Berkeley school adviser sees gains, and opportunities lost

May 17, 2004|by TAMELA BAKER

A sure sign that Brown v. Board of Education has finally achieved its desired result will be when Lynne Gober goes looking for a new job.

But for now, the Sharpsburg resident said, "we still have a way to go in educating students" about the landmark court desegregation decision and the opportunities it provided.

Though her children attend Washington County schools, Gober serves as diversity facilitator for Berkeley County Schools in West Virginia. In that position, she plans and manages programs designed to educate minority students about the opportunities available to them.


"Brown allowed us to have access to everything," she said in a recent interview. "We have to take advantage of it. ... Brown opened up a lot of opportunities, but a lot of people have gotten off the bandwagon."

Gober said opportunities mean nothing if people don't take advantage of them.

Thanks to Brown, she said, segregation no longer is institutional. But if students and their families don't act, differences between the races will remain.

"Parents must get involved," Gober said. "They must expose children to opportunities early."

For her own educational opportunities, she said, "I had to make sacrifices - you can't just depend on the schools. I can't say that white people held me back from getting a doctorate; I just didn't go for it."

In Berkeley County, there is an achievement gap between minority students and white students, Gober said. Berkeley County Schools Superintendent Manny Arvon has recognized the gap and is working to close it, she said.

"The superintendent wants adequate achievement for every student," she said.

To that end, Gober has organized a number of activities to acquaint minority students and their families with available opportunities, from a minority college fair to a conference earlier this spring titled "Got Change?" that marked the 50th anniversary of Brown with discussions on how the decision changed the face of education for minority students.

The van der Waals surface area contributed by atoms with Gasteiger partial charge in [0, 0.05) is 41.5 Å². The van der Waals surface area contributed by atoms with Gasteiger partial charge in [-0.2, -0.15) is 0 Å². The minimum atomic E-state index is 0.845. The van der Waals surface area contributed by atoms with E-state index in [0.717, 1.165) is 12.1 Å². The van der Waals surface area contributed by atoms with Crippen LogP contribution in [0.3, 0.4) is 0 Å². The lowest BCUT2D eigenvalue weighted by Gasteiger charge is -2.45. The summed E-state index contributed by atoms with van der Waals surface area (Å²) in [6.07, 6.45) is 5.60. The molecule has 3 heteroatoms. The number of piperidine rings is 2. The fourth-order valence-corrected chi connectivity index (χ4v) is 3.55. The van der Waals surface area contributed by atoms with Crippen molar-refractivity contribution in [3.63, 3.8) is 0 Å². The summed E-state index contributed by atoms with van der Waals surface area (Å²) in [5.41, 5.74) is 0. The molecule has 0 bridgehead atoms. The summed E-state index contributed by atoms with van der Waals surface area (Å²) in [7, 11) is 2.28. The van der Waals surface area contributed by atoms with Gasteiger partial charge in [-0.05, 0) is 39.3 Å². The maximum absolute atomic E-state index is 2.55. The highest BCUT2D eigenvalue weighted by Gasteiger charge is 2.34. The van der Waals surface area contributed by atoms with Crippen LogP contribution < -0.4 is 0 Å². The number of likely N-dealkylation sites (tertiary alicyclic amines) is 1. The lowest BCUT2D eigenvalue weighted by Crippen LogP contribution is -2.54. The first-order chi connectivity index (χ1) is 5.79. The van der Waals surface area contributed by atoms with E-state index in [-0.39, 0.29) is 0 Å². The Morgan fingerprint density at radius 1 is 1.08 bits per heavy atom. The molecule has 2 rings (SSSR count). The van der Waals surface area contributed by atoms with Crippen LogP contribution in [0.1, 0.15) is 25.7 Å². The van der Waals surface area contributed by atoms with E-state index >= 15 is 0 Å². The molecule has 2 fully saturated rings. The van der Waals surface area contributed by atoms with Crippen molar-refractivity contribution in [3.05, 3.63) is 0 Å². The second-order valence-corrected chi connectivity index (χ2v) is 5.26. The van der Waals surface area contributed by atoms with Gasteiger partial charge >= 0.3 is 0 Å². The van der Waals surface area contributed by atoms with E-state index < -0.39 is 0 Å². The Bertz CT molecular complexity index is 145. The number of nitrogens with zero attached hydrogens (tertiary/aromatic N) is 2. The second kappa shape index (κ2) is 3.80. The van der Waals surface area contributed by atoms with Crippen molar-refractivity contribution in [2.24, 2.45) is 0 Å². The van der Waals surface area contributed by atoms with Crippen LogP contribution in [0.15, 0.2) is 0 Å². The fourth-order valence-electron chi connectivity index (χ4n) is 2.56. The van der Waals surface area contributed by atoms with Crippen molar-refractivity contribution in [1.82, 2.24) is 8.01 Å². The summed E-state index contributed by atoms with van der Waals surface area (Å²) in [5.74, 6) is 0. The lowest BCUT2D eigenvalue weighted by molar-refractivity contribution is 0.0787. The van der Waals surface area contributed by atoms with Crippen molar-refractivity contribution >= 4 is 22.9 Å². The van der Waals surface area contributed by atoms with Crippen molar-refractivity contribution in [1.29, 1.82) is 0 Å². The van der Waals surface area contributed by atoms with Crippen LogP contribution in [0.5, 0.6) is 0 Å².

While there's no diversity facilitator in Washington County public schools, there is a new Minority Achievement Task Force. Its first meeting is scheduled at 5 p.m. today, Deputy Superintendent Patricia Abernethy said. She and community leader Frank Brooks will co-chair the group.

Beyond physical desegregation, the goal is to desegregate achievement levels, Abernathy said. To do so, performance of all students in the system will be compared to national and state averages. School officials will then take action to bring all student performance to satisfactory levels.

"Brown v. Board of Education established the fact that children cannot be excluded from quality education," Abernethy said. "I think Maryland has been ahead of the game" by desegregating scores.

The No Child Left Behind Act, the federal initiative for improving student achievement, addresses achievement at all levels, Abernethy said. It brings equality to the next level, she said.

Where the Brown ruling guaranteed equal access to education, No Child Left Behind attempts to improve student achievement in all student populations .

"That includes students with poverty backgrounds, students with limited English, students with disabilities - any of them could be a minority," Abernethy said.

School officials are looking at all the data - national and state statistics - and will be going "school by school, classroom by classroom" to determine how to help all students reach a high level of proficiency, she said.

While physical segregation no longer is institutional, some Washington County schools have higher-level minority students than others. In all, the student population in county schools is 87 percent white, according to figures from the Maryland State Department of Education.

"Certainly you will find geographical segregation in Washington County," Abernethy said. "But regardless of geography, every school will have a chance to perform."

Schools in which students aren't performing as well will get more attention, she said.

"We assume education is multicultural; we put that into our curriculum and we try to hire people that reflect the culture," Abernethy said.

"We're doing well in some areas and not so well in others," she said. She declined to elaborate before tonight's meeting because she still was reviewing materials.

Nevertheless, she said, "I think our master plan addresses every issue of closing the gap. It's a road map for each child to be successful."

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